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Network Automation – Ansible Learnings Week 3 – Obtaining NTP and Updating NTP

So onward ever I progress to Mount Doom to destroy the ring of power, but will I be able to do it when I get there? Will I be like Frodo and succumb to the power and temptation that is the power of the ring of automation? Well most probably…

The power of the ring grows…

The power of Ansible is growing with me and the ideas I have for how I can use it are also growing. But much there is to learn…

First of all this week I have being focussed on learning super basic ansible network playbooks. The goal here is to get me up and going with basic playbooks that are almost independent, later posts I will work on making them more portable. I will focus on a very basic and simple playbooks around NTP on my two lab routers. My next post will contain the next stage I took and that was to configure a loopback interface.

  1. Obtain NTP info on my 2 routers
  2. Update NTP information

Obtain NTP Info

This script is well versed on the internet and I gained it from multiple sources and then refined it to my liking.

FYI: If you are not aware ansible_password can reference an encrypted string (see further: https://docs.ansible.com/ansible/latest/cli/ansible-vault.html#encrypt-string ) also for the sake of security and formatting, I removed the encrypted data portion.

---

- name: Network Getting Started First Playbook
  connection: network_cli
  gather_facts: false
  hosts: nvnetlab1_routers
  vars:
    ansible_password: !vault |
      $ANSIBLE_VAULT;1.1;AES256

  tasks:
    - name: run show ntp configuration
      cli_command:
         command: show run | section ntp
      register: ntp_conf

    - name: display the ntp servers configured
      debug:
        msg: "{{ ntp_conf.stdout }}"

This playbook produces the following information to me in my given lab environment.

getntp_02 – Results

Well, well we see there is a slight misconfiguration here. However this data provided back to me in the way I have done it means nothing to Ansible or other playbooks. As in I am yet to acquire the knowledge/skills how to parse this given data into a variable that can then be assessed and change when it does not mean a template standard, sort of like a base config(template) health check.

For now I am moving on manually and will come back and make my process more automated as this is ultimately always the long goal, however short term goal must be completed – get the basics under my belt.

2. Update NTP Configuration

As we can see NV-NET-LAB1-R1 configuration is missing an NTP peer. I will need a playbook to go and edit this and correct it.

This my super simple playbook to correct this and the results it yielded.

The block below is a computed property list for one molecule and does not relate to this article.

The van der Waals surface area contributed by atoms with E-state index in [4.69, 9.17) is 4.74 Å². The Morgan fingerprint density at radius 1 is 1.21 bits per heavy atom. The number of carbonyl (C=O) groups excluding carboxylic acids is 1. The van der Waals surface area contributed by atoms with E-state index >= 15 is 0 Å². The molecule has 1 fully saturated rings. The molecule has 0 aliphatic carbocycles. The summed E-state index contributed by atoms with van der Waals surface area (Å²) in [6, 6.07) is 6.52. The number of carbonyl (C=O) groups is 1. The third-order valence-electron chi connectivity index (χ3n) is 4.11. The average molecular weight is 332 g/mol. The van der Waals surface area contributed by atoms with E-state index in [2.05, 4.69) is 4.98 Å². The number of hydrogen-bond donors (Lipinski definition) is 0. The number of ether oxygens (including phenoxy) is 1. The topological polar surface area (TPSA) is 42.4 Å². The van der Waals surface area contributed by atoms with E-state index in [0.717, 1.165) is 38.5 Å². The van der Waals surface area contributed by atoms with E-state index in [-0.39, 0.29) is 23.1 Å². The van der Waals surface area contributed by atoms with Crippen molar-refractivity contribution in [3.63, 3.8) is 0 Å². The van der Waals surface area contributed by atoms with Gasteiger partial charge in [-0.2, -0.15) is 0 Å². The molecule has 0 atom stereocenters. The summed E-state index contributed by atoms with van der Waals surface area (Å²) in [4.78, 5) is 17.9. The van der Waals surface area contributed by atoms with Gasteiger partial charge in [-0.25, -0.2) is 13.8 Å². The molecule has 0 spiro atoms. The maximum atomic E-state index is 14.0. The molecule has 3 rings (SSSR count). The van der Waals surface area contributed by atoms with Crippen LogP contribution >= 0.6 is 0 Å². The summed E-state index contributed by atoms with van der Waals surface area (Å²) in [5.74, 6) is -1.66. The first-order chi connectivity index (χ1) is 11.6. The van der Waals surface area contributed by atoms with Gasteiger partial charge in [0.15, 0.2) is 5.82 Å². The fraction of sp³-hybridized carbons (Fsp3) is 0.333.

---
- name: Change NTP Configuration
  connection: network_cli
  gather_facts: false
  hosts: NV-NET-LAB1-R1
  vars:
    ansible_password: !vault |
      $ANSIBLE_VAULT;1.1;AES256

  tasks:
    - name: Obtain current NTP configuration
      cli_command:
          command: show run | inc ntp
      register: ntp_conf

    - name: display the ntp servers configured
      debug:
        msg: "{{ ntp_conf.stdout }}"

    - name: LOAD NTP CONFIGURATION
      cli_config:
        config: ntp peer 10.0.8.2
      notify:
        - SAVE CONFIGURATION
        - PRINT UPDATED CONFIGURATION

    - name: Obtain updated NTP configuration
      cli_command:
         command: show run | inc ntp
      register: updated_ntp_conf

  handlers:

    - name: SAVE CONFIGURATION
      cli_command:
        command: write memory

    - name: PRINT UPDATED CONFIGURATION
      debug:
        msg: "{{ updated_ntp_conf.stdout }}"

Change NTP Configuration – First run through

The great thing with Ansible with such a simple playbook is to instantly see where the change has been made, so even if I had chosen to simply just run it across 100 devices not even knowing if they were compliant to my required NTP servers, it will make the change and then let me know which ones changed. Also obviously in this playbook because the device list is so short I just printed to screen.

Anyway to confirm all this and what I am saying here is the output of running the playbook again to see the effect of running it again when the NTP servers have been updated.

change_ntp_01 – Second run through

Very simple playbook that has laid down some super basic knowledge and confidence to go to the next stage. Anyway I think this means I have unlocked level 1 as I deployed my first config change on a network device with Ansible – Huzzah!

Next Stage – Configure a loopback interface (or maybe more…)

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